While maintenance is an intricate and highly personalised issue that should be discussed with your legal practitioner, as a quick and very simplified overview, these are the types of maintenance that can be awarded:-

  • Interim maintenance while divorce proceedings are in progress;
  • Spousal maintenance


This can be further subdivided as follows:-

  • “rehabilitative maintenance”, which is maintenance for a specified term to allow a party to get onto their feet following a divorce or separation; and
  • “lifelong maintenance”, which is maintenance on a monthly basis until death or remarriage of the beneficiary spouse.
  • Child maintenance.


It is highly necessary to ensure that the terms of maintenance are clearly defined and worded accurately. This can help to avoid future disasters and possible expensive legal proceedings brought to rectify issues caused by vaguely worded Orders.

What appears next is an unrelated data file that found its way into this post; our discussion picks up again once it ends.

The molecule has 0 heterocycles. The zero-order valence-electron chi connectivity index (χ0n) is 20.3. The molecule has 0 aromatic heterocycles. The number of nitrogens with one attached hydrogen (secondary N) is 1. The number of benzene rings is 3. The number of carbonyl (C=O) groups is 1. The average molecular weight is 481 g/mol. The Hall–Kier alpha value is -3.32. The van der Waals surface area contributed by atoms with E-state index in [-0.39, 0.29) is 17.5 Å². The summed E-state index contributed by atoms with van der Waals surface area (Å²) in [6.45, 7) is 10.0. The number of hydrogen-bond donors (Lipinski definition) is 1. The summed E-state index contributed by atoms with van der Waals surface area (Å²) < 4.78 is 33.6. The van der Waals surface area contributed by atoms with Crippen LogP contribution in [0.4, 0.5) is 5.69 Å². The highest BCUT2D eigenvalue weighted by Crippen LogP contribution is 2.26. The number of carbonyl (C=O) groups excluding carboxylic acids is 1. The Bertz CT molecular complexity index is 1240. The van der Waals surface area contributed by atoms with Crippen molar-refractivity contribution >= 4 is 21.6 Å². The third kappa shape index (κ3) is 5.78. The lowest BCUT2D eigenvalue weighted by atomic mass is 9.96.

• Unregistered marriages and “live-in” spouses with or without ante-nuptial contracts


Aside from the emotional upheaval involved in a break-up, the fact is that there are usually proprietary issues which arise from the two parties going their separate ways. During the relationship, things are accumulated – furniture, property, vehicles, policies, etcetera. Even if parties were married by way of ante-nuptial contract, it is rare that there are clearly defined lines on who may keep what at the point of dissolution of the relationship.

This becomes even more complex when parties are unregistered. Recently I’ve had a spate of queries relating to parties who were living together in unregistered partnerships, but with ante-nuptial contracts.